Death Valley Geology

This page will showcase some of the best geological sites in California. The Death Valley Region displays some of the best examples of fault block mountains (with detachment faulting), pluvial lakes (Lake Manly), alluvial fans, salt pans, and even volcanic activity.

Most geologic eras are represented in the rocks there. I have taken many trips there, and spent quite a bit of time studying the geology. My favorite locations are Gower Gulch, Badwater, and the Salt Springs area.

The valley also holds records such as the lowest point in the western hemisphere (-282′ at Badwater Basin) and the hottest place on Earth at 134F. This last record was established on July 10, 1913 at Furnace Creek, there were no thermometers at Badwater Basin, some 90′ lower. There, temperatures most likely were around 140F!

Map Courtesy - Alex Nitzman
Map Courtesy – Alex Nitzman

To Get There:

SR-190 is the main route through the park. It comes from US 395 near Olancha and heads east / southeast through the valley via Stovepipe Wells and Furnace Creek to Death Valley Junction where it ends at SR-127. Best access is from the south via another roadway – the Trona – Wildrose Road. This roadway follows Wildrose Canyon, then heads over Emigrant Pass, meeting Hwy 190 about halfway from the summit of Towne’s Pass and Stovepipe Wells. This road does have a short section of dirt, and a section of poorly maintained pavement. The bonus is lighter traffic, and an easier grade over the Panamint Mountains.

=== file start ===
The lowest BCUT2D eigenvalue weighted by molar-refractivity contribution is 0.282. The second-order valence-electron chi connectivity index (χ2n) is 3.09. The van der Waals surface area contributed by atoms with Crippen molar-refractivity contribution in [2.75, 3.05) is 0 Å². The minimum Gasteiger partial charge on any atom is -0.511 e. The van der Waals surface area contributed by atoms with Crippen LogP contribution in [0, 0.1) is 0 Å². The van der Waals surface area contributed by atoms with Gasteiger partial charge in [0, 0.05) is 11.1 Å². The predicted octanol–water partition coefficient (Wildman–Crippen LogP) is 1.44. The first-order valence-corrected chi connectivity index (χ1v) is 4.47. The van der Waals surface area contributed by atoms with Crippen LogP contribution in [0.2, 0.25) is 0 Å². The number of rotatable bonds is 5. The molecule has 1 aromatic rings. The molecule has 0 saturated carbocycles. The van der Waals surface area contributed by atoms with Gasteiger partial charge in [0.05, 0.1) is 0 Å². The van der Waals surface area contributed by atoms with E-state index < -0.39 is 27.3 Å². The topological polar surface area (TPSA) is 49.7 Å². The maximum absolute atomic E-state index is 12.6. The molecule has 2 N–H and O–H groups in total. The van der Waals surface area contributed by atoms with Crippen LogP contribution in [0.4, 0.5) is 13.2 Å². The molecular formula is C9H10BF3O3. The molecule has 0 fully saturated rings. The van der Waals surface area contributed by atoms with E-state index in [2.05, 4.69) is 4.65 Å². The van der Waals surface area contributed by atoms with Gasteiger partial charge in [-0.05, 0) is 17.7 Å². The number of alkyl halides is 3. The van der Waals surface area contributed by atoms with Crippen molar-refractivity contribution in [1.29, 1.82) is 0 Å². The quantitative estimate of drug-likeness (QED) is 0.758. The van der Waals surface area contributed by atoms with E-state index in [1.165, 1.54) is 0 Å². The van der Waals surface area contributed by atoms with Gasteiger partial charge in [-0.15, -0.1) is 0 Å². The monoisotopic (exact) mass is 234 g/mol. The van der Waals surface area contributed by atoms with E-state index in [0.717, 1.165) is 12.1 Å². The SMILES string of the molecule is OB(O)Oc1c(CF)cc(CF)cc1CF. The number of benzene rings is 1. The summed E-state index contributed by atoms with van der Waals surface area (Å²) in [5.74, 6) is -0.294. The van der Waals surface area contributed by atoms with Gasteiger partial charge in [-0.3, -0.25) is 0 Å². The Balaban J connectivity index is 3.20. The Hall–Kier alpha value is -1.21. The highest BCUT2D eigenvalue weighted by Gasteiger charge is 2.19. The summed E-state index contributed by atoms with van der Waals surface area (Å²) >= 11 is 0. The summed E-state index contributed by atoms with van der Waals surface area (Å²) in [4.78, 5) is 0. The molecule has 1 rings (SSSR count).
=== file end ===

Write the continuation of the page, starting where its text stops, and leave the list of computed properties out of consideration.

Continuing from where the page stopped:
Southern Death Valley: (Jubilee Pass to Badwater)

Central Death Valley: (Stovepipe Wells south to Badwater)

Northern Death Valley: (Stovepipe Wells to Grapevine Canyon)

Outside Death Valley but within the park:

  • Emigrant Canyon / Wildrose Canyon Area
  • Panamint Valley
  • Towne Pass

Copyright 2007-2017 by Michael Ballard

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Your Resource For Highways, Geology, Railroads, History, Bicycling, And More Throughout Southern California Since 1995.

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